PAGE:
Paris, March 23, 2010
On Tuesday, 23 March 2010, Eric Besson, Minister for Immigration, Integration, National Identity and Mutually-Supportive Development, and Phil Woolas, British Minister of State for Borders and Immigration, opened the Franco-British Joint Operational Coordination Centre [JOCC] in the port of Calais.
At the Evian summit of 6 July 2009, France and the United Kingdom had decided to create the centre as part of their efforts to strengthen their common border and combat illegal migration right along the Channel and North Sea coasts. The creation of this centre is an essential milestone in strengthening all the crossing points on our common border against the trafficking of migrants and illicit goods. This structure now centralizes all the control operations carried out on 6,000 heavy goods vehicles daily passing through the port of Calais. It will allow more accurate surveillance targeting and real-time intervention at the main points where illegals sneak on to lorries, based on information gathered from the drivers.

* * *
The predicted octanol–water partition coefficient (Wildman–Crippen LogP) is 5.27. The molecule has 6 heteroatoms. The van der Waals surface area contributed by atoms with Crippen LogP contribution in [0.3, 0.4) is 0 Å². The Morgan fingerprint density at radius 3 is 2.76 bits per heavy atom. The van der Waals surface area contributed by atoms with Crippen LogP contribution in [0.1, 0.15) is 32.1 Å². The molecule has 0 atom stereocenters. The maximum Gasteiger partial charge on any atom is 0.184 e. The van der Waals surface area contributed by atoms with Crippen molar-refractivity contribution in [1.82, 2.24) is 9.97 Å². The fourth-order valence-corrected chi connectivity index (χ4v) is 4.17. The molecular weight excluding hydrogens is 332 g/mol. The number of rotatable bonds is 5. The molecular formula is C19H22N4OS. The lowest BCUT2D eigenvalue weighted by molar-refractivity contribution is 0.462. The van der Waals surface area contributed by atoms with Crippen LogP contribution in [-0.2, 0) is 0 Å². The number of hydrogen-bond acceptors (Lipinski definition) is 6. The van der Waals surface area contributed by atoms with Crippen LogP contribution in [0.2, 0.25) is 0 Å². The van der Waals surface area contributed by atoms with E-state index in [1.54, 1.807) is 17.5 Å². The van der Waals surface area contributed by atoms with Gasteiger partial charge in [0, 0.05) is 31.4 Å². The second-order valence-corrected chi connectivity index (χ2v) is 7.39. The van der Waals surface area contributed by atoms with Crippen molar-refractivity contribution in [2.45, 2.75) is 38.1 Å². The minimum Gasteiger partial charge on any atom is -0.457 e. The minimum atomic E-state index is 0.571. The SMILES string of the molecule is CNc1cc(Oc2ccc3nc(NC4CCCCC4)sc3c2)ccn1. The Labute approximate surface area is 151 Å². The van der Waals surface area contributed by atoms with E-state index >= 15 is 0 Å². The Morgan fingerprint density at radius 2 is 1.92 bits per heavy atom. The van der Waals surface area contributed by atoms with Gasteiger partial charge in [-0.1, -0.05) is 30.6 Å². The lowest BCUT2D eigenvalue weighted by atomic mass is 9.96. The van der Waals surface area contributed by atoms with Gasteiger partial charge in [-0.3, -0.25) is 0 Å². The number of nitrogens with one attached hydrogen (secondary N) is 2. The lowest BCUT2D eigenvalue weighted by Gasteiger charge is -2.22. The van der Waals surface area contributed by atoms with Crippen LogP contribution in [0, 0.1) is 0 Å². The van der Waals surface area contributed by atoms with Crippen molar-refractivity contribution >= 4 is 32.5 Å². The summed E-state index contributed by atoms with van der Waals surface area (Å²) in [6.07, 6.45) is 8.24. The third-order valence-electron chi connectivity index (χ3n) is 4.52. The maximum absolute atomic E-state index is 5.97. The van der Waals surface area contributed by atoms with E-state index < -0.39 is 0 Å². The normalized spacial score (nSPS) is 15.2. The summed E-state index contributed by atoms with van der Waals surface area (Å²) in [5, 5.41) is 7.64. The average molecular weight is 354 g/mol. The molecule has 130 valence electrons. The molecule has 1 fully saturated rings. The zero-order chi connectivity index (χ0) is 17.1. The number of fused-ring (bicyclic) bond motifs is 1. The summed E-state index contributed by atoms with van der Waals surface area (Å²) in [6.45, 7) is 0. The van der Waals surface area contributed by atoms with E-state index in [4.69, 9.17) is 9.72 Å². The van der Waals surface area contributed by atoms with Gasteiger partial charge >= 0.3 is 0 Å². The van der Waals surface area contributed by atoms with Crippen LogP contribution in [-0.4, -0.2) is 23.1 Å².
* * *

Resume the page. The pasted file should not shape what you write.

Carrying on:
Thanks to the joint action conducted by France and the United Kingdom against illegal immigration there has already been a huge fall in migratory pressure on the Opal Coast [which runs along the Channel to the North Sea].
Six months after the “jungle” was dismantled, the Calais area is no longer a platform for international trafficking of migrants. With only 75 attempts to board lorries illegally in the port of Calais during the first two weeks of March, compared with 1,452 in September 2009, the activity of the Mafia networks has been reduced tenfold. There are no more than 150-200 undocumented foreigners on the French Channel and North Sea coasts, compared with 1,000 a few months ago.
To consolidate these results for the long term, Eric Besson and Phil Woolas have decided on some new measures:
discussions will be opened a soon as possible with a view to the exchange of the personal data necessary for identifying and dismantling the networks. France and the United Kingdom will propose to Belgium and the Netherlands that they join in this initiative as part of a regional approach covering the whole of the European Channel and North Sea coasts.
a campaign will be conducted in Afghanistan to inform people of the risks of illegal immigration and put an end to the disinformation put out by traffickers in order to exploit and extort money from would-be emigrants.
France and the United Kingdom will also cooperate on dismantling the international rings at their source, through partnerships with the countries of origin./.